Fist Bumps Are Much Safer Than Handshakes

What began as a greeting among athletes and high schoolers across America may now be the most effective way of fighting dangerous infections.

It’s been known to medical professionals for quite some time that the human hand is one of the dirtiest parts of the body - at least when it comes to microbes. Consequently, an extended handshake is a great way to ensure that the person you’re greeting gets a palm-full of whatever pathogens you happen to be harboring.

As a result, may hospitals in the US are experimenting with “handshake-free zones”, where the time-honoured reception is discouraged.

"We are trying to do everything to minimize hospital-acquired infection except for the most obvious and easiest thing to do, in my opinion, which is to stop shaking hands," said Dr. Mark Sklansky to NPR. "If I am at a computer terminal or using a phone or opening a door, I know my hands are now contaminated, and I need to be careful and I need to wash my hands."

Infections acquired at a hospital are no joke. About 1 in 25 patients will acquire an infection while in hospital, and many of these turn out to be drug-resistant strains like MRSA or C. difficile. As a means of combating these bacteria, Dr. Sklanksy instituted the ban at two hospitals in Los Angeles in their neonatal intensive care unit.

Are Fist Bumps Safer Than Handshakes?
via machprinciple.com

A study that definitively shows the ban as helping in the fight against infection has not yet been completed, but earlier work is proving to be very promising.

In a study conducted in 2014, Dr. Whitworth of Aberystwyth University found that a good handshake was the least hygienic form of greeting, passing, on average, 124 million live bacteria to whomever you’re greeting.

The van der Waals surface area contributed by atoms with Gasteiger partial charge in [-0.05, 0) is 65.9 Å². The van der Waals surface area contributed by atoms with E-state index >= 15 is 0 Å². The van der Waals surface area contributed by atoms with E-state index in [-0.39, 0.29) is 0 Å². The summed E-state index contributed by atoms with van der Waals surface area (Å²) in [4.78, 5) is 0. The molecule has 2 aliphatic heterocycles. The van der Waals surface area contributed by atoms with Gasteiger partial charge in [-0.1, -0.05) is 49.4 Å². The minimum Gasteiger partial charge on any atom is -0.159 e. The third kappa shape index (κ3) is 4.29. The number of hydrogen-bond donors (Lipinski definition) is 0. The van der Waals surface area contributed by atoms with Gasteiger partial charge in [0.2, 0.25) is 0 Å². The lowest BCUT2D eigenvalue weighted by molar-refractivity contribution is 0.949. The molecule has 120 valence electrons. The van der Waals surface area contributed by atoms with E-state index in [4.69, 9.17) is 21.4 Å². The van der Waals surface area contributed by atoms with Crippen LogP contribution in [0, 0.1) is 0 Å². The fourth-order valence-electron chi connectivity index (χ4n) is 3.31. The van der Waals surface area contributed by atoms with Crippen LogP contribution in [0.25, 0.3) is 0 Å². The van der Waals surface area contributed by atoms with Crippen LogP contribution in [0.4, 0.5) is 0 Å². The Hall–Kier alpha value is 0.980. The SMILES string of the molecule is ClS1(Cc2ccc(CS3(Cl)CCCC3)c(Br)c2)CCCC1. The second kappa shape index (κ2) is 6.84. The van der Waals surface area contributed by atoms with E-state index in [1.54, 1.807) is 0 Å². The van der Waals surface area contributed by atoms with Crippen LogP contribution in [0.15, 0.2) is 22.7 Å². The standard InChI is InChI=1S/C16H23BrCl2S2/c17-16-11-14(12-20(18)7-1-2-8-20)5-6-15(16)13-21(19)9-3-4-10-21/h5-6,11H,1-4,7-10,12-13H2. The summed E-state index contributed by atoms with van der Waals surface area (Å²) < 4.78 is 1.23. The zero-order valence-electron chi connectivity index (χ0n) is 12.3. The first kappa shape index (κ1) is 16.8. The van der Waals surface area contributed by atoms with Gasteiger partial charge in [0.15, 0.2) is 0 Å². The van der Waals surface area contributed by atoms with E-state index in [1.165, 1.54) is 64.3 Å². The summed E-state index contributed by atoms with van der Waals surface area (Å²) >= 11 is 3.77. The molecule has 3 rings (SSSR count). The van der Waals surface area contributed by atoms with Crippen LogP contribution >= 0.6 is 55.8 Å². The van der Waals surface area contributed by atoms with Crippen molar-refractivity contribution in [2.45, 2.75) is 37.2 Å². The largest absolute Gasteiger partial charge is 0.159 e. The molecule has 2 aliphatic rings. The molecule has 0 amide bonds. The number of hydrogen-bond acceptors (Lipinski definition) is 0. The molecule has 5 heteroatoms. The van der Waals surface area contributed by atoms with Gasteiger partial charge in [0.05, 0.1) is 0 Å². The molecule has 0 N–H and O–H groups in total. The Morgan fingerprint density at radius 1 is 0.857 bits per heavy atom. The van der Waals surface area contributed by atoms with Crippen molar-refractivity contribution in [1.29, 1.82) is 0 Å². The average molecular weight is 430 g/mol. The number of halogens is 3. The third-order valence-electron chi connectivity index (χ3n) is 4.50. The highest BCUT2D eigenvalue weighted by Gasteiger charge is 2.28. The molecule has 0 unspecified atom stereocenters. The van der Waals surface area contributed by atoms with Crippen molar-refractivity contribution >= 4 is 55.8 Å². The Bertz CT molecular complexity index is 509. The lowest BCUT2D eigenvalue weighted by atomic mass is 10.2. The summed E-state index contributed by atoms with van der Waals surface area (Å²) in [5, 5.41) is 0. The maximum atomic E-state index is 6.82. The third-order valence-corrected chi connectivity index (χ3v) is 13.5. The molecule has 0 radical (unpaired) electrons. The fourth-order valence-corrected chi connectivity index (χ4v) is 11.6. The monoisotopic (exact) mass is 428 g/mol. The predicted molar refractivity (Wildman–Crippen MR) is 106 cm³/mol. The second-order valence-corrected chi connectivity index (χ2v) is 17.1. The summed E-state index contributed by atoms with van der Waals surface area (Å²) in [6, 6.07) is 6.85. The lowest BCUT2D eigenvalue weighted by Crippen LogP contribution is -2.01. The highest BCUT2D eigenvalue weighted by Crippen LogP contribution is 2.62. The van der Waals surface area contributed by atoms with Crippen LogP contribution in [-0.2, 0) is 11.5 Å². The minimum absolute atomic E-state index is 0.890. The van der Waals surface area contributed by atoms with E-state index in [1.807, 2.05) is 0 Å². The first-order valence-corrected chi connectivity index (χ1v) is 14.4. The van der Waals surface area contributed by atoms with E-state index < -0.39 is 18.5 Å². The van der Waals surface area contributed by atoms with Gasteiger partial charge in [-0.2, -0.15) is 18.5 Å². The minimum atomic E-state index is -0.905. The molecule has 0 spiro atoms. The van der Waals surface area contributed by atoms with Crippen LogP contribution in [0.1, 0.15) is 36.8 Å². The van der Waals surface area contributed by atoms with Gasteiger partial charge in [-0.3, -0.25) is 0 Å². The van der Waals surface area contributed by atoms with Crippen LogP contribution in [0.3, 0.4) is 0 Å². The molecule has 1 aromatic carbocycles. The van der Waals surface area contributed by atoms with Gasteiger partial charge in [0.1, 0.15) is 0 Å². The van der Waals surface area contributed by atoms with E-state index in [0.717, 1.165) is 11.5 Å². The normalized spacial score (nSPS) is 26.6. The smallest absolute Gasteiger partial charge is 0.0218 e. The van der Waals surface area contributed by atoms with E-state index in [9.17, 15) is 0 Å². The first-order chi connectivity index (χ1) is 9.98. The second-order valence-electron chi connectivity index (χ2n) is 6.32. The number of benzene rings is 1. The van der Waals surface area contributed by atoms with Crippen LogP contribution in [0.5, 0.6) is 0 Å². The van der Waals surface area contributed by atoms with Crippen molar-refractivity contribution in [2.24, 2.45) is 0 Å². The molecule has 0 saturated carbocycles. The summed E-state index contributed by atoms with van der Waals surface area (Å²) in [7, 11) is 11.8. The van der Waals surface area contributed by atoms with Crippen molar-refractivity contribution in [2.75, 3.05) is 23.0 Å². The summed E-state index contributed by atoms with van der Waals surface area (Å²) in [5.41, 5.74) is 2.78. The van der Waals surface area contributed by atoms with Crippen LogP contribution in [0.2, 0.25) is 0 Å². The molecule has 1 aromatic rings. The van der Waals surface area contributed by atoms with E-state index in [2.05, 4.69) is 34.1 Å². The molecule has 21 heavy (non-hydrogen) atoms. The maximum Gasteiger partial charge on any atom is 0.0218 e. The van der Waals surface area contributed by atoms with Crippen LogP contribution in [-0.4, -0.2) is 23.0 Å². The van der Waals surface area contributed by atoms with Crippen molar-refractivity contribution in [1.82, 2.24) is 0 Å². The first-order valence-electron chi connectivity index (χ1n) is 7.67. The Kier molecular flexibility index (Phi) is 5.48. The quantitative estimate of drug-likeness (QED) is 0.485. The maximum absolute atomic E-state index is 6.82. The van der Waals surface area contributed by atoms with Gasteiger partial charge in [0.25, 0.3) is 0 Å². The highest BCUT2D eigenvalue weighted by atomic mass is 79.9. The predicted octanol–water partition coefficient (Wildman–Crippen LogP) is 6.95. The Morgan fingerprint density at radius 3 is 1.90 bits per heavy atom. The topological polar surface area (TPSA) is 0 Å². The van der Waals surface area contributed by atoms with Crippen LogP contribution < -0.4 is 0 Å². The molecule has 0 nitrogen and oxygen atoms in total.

The exuberant high-five passed on almost half as much, while the humble fist bump transferred a mere one-tenth the bacteria as the handshake.

"We tested the idea that different contact greetings might allow different numbers of bacteria to move between shakers, and we found that a firm prolonged handshake allowed the largest transfer of bacteria of any greeting we tested," reported Dr. Whitworth.

Maureen Shawn Kennedy, editor of the American Journal of Nursing and speaking with The Daily Mail, agrees that handshakes have no place in a hospital. "There are just so many reasons to avoid handshakes, even when people are washing their hands."

While many doctors are pushing for a handshake ban, detractors say thorough handwashing is the real solution hospital infections. However, a 2010 study in the journal Infection Control and Hospital Epidemiology discovered that only 40 percent of health care professionals wash their hands frequently or thoroughly enough to comply with hospital guidelines.

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